Bryn Mawr College Art & Archaeology Collections

Bags From Around the World: A Cross-Cultural Approach to the Bag Making Tradition

March 26, 2001 through June 8, 2001
Rhys Carpenter Library of Art, Archaeology, and Cities
Fong Reading Room


Bags are found in every culture and are often essential to the survival of indigenous groups. They are useful in gathering herbs and plants, they are spiritually significant and purposeful, and they are useful for both carrying weapons for hunting and carrying tools for everyday use. Bags are a symbol of a group's history, and they are often reflective of a people's interaction with foreign cultures.

Bags evolved for many cultures, from practical objects to lucrative trade items, once native tribes discovered that they could use their artistic talents to trade with foreigners. Trade was especially useful for indigenous people who could no longer rely on traditional forms of subsistence. For example, Native Americans were no longer able to rely on hunting, gathering, and agriculture for survival when they turned to selling their tribal objects. As is obvious in some items in this display, the crafts were made to accommodate to the tastes and needs of tourists. Between the 1830s and 1930s Native Americansvisited newly developed tourist and vacation sites to sell art commodities such as beaded purses, cigarette cases, moccasins and dolls. Several of the items in this display are tourist commodities and demonstrate the meeting of various cultures to produce commodities.

The bags displayed in this exhibit come from North America, Africa, and Polynesia. They were chosen because they demonstrate various techniques of bag making, such as beadwork and weaving. They show the utilization of different materials: leather, glass beads, and woven fiber. They also demonstrate the spiritual, intercultural, and artistic significance of the bag making tradition.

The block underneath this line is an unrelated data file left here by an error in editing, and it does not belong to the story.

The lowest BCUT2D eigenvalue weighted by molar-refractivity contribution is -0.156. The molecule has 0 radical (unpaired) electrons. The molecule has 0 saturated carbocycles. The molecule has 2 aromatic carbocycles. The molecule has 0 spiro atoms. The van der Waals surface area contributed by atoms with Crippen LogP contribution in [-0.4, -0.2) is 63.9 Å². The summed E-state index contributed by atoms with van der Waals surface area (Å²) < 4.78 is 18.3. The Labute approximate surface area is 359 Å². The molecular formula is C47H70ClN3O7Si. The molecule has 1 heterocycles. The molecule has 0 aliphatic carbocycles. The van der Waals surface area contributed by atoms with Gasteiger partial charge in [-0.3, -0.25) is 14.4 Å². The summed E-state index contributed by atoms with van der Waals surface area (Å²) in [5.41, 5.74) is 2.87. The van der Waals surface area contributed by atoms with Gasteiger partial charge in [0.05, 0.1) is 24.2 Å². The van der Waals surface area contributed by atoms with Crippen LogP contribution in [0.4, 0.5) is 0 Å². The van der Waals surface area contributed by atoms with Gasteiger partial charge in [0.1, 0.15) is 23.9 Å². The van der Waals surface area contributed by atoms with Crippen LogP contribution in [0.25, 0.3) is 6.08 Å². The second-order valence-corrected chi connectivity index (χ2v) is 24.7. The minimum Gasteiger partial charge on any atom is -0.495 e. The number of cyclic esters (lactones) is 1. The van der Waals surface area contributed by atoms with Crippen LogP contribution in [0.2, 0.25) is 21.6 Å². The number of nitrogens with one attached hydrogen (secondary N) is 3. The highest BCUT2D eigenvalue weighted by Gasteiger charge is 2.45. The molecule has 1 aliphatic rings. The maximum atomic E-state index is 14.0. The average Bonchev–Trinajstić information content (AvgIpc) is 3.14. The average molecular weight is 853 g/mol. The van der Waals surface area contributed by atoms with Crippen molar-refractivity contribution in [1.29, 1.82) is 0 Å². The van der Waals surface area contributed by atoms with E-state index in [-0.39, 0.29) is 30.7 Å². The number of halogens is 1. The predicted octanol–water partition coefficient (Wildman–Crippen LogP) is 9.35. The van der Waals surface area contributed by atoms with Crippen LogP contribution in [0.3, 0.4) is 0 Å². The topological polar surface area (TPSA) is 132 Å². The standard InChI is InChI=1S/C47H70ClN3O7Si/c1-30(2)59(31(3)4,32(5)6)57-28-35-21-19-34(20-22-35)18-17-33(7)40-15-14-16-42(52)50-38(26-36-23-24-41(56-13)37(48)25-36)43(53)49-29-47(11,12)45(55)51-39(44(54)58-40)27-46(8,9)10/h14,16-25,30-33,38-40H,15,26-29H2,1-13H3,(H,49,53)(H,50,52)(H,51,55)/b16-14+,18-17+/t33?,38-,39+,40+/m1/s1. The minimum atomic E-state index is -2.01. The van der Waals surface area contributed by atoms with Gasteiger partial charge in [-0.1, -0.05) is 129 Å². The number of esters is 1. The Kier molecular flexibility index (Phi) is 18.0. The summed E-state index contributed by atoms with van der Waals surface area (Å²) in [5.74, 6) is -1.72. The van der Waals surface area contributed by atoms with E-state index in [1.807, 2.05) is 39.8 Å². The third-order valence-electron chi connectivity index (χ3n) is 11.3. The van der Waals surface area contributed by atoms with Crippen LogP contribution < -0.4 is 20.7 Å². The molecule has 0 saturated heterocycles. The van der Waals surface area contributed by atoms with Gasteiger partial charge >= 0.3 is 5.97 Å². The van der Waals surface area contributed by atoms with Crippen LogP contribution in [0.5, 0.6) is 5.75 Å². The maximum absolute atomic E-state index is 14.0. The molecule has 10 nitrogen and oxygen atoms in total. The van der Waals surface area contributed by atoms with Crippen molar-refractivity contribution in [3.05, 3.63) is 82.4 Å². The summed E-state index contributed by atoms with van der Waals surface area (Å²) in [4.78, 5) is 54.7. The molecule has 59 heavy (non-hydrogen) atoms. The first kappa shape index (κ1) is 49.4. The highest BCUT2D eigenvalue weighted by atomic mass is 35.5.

1) Wedding Bag (Left)

This wedding bag is made of gold and white glass beads, a thin bead handle and tassel tie, and a small tassle at the bottom decorated with blue beads. The Christian cross in the center of the bag demonstrates the meeting of Western and African cultures as a result of missionary work in this region.

(2) Bag with Geometric Design (Below)
Yoruba, Nigeria

This bag, made of woven fiber and sewn beads comes from the Yoruba tribe in West Africa. The beads are trade items that came from Italy and Russia. The choice of color on the bag is significant. According to the Yoruba, colors represent different senses and temperaments. Whites represent cold senses; dark, warm, and cool colors (purples, greens, blues, browns) signify a warm temperature; bright colors are meant to symbolize hot senses. Often, colors are also associated with certain gods. White colors symbolize calmer, peaceful, and mediative gods, and hotter colors represent more volatile and temperamental gods.

(3)(4) Small Pouches
Great Plains, North America

These small pouches are made of beads and leather. The beads are arranged in a geometric pattern. The pouches might have been used to carry herbs, spices, snuff, or amulets. Amulets often symbolized spiritual gods or animals, and offered good luck and security in a portable bag.

(5) Tapa Cloth Bag (Left)
Papa and New Guinea